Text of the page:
The beauty of the Abraham Accords is that they are marked by warm friendships, backed by a discourse of genuine tolerance and ideological moderation. This is even more important than the burgeoning trade and defense relationships with the UAE, Bahrain and Morocco.

During repeated visits to the Gulf, my Arab interlocutors have emphasized that they seek nothing less than to redefine the identity and global image of Arab Muslims. They see Israel’s blending of tradition with enlightenment as a model.

Imagine that: Israel as a role model for modernizing moderate Arab societies. This is immensely encouraging—indeed empowering—for me as a Jew and an Israeli. It gives new meaning to the biblical prophecy that “From Zion, Torah shall go forth, and the word of G-d from Jerusalem.”

The basis for this relationship is the similarity between our societies. Israeli society and the societies of the UAE, Bahrain and Morocco cherish their strong ethnic, cultural and religious identities while appreciating modernity. They uphold both proud nationalist sentiment and a broad-minded approach to advanced education, international brotherhood and regional cooperation.

But blending tradition with enlightenment is a complex task, and Israel has done it relatively well. So, of course, the parties to the Abraham Accords want to learn from Israel. To me, this is the peace bonanza, an ideological breakthrough of near-biblical magnitude.

Moreover, the accords are a joyous revolution that overturns generations of Arab and Islamic ideological delegitimization of Israel. They are a stinging repudiation of the ongoing Palestinian campaign to deny Jewish history and criminalize Israel in international institutions.

Alas, some grouches on the political left still dismiss the Abraham Accords as a product of Trumpian razzle-dazzle. They claim that the accords were only finalized thanks to billion-dollar arms deals and other diplomatic rewards. They assert that the accords will be short-lived and unravel under Iranian pressure and Western disinterest.

I say that this is a complete misreading of Emirati, Bahraini and Moroccan commitments to peace with Israel. The Abraham Accords are deeply rooted in genuine ideological beliefs, along with urgent security realities, and are locked in for the long term.

It is true that at an event celebrating the Abraham Accords at the Atlantic Council in Washington in September, UAE Ambassador to the U.S. Yousef Al Otaiba—a key architect of the accords—referred to the Palestinians as “the elephant in the room,” and called on signatories to do more to advance a two-state solution.

“The accords were not meant to solve the Israeli-Palestinian conflict, but they were meant to buy space and time to create room for diplomacy to address the two-state solution,” he said.

Well, there is no argument that an Israeli-Palestinian accord would be good for all parties. Indeed, everybody hoped that Palestinian leaders would take the hint and realize that the time to compromise with Israel had come. After all, there are so many new regional forums relating to gas supplies, water cooperation, environmental projects, tourism and defense that the Palestinians could join to their benefit. The Abraham Accords need not “sideline” the Palestinians if the Palestinians don’t sideline themselves.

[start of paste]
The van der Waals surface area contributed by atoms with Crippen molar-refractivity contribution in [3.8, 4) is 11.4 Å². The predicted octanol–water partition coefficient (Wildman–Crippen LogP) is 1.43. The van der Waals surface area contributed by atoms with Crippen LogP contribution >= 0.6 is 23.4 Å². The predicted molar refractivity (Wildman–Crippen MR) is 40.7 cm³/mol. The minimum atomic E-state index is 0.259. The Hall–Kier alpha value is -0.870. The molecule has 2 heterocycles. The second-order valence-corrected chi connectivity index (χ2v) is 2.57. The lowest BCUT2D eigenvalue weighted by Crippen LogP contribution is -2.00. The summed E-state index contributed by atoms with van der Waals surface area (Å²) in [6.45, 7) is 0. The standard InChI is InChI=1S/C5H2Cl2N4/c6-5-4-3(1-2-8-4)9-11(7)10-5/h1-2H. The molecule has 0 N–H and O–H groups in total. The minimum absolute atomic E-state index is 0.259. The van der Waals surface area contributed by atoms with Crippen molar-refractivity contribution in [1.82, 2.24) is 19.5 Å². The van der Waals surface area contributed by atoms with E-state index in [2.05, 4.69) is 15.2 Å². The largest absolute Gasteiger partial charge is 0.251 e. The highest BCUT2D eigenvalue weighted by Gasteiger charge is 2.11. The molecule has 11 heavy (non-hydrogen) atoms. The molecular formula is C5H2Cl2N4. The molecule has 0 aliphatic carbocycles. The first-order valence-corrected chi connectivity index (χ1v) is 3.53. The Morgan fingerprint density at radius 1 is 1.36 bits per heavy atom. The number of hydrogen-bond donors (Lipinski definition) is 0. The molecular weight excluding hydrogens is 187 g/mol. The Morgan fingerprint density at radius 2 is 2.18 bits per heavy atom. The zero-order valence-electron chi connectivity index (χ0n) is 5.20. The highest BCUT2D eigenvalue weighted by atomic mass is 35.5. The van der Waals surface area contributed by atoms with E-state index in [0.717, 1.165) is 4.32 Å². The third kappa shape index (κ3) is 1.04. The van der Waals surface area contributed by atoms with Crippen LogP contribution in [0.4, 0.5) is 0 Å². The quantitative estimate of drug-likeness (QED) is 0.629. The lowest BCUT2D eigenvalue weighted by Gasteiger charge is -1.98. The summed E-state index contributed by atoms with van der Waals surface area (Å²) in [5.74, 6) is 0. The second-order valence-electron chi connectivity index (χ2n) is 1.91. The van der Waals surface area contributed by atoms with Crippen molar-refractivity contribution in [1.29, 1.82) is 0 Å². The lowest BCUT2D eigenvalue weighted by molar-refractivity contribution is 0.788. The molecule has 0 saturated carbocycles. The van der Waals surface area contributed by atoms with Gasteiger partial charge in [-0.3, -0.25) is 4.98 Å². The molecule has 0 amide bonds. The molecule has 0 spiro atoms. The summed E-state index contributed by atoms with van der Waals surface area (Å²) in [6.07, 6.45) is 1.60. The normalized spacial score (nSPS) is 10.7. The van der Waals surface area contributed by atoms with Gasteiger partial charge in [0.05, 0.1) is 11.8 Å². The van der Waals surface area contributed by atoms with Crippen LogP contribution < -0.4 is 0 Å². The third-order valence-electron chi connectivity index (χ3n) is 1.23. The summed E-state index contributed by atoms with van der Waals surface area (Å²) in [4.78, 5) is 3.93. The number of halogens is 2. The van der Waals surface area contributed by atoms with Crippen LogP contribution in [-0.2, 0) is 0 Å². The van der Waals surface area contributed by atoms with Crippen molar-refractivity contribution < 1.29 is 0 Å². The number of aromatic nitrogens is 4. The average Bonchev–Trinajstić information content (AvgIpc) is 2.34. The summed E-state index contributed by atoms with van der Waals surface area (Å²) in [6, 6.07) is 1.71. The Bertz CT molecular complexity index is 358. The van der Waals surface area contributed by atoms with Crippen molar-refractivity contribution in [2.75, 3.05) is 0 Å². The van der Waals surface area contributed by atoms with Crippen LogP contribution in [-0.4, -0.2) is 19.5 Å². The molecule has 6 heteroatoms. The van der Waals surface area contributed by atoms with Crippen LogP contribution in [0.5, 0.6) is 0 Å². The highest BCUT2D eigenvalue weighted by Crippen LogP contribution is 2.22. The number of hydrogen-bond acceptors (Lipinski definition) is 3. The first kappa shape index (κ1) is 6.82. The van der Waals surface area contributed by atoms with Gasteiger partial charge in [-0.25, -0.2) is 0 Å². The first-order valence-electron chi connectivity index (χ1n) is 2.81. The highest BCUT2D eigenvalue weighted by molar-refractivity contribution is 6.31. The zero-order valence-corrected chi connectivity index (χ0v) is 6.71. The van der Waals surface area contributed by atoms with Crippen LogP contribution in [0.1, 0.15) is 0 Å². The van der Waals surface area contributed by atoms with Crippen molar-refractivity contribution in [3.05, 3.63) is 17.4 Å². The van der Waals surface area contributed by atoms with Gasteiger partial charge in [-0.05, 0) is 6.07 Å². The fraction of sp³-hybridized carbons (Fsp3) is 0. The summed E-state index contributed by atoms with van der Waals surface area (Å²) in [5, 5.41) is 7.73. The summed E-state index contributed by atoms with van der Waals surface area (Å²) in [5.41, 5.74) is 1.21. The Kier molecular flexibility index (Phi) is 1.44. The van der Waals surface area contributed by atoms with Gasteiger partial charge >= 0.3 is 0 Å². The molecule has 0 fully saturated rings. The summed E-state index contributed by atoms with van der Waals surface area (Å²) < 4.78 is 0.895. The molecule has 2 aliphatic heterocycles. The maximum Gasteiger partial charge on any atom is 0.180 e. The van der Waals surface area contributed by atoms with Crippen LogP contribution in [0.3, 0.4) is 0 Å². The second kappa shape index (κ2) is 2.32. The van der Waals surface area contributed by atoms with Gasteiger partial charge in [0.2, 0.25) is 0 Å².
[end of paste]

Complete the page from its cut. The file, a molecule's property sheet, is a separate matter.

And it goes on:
But Arab leaders knew in advance of signing the Abraham Accords that the current Palestinian leadership is light-years away from being ready to compromise or cooperate with Israel.

They knew in advance, and they certainly know now, that Mahmoud Abbas and his cronies, as well the Hamas chieftains in Gaza, have locked themselves into a doomsday loop through a commitment to Israel’s destruction and the Palestinian people’s self-destruction.

Israel faces another Palestinian wave of terrorism these days not because of any “provocative actions” on Israel’s part, nor because “a political horizon for the Palestinians” is missing, but because killing Israelis has been the DNA of the Palestinian national movement going back 50 years to the Munich Olympics massacre in 1972. And despite the Oslo process, Palestinian leaders haven’t matured much beyond that.

Moreover, the deleterious dynamic of Fatah-Hamas competition and the complete dysfunctionality and corruption of Palestinian politics leads to ever-increasing radicalism as the two rival movements seek the upper hand by demonstrating their anti-Israel and anti-Semitic bona fides. The bottom line is that waiting for the Palestinians to wise up is a loser’s game, and the Abraham Accords countries are too smart to play this game any longer.

The winning game involves nurturing the better nature of peoples through cultural and business partnerships and similar peaceful interfaces. The winning game strengthens every party while simultaneously solidifying the regional infrastructures of Middle East peace and prosperity.

David M. Weinberg is a senior fellow at The Kohelet Forum and Habithonistim: Israel’s Defense and Security Forum. His diplomatic, defense, political, and Jewish world columns over the past 25 years are archived at www.davidmweinberg.com.

This article was originally published by Israel Hayom.

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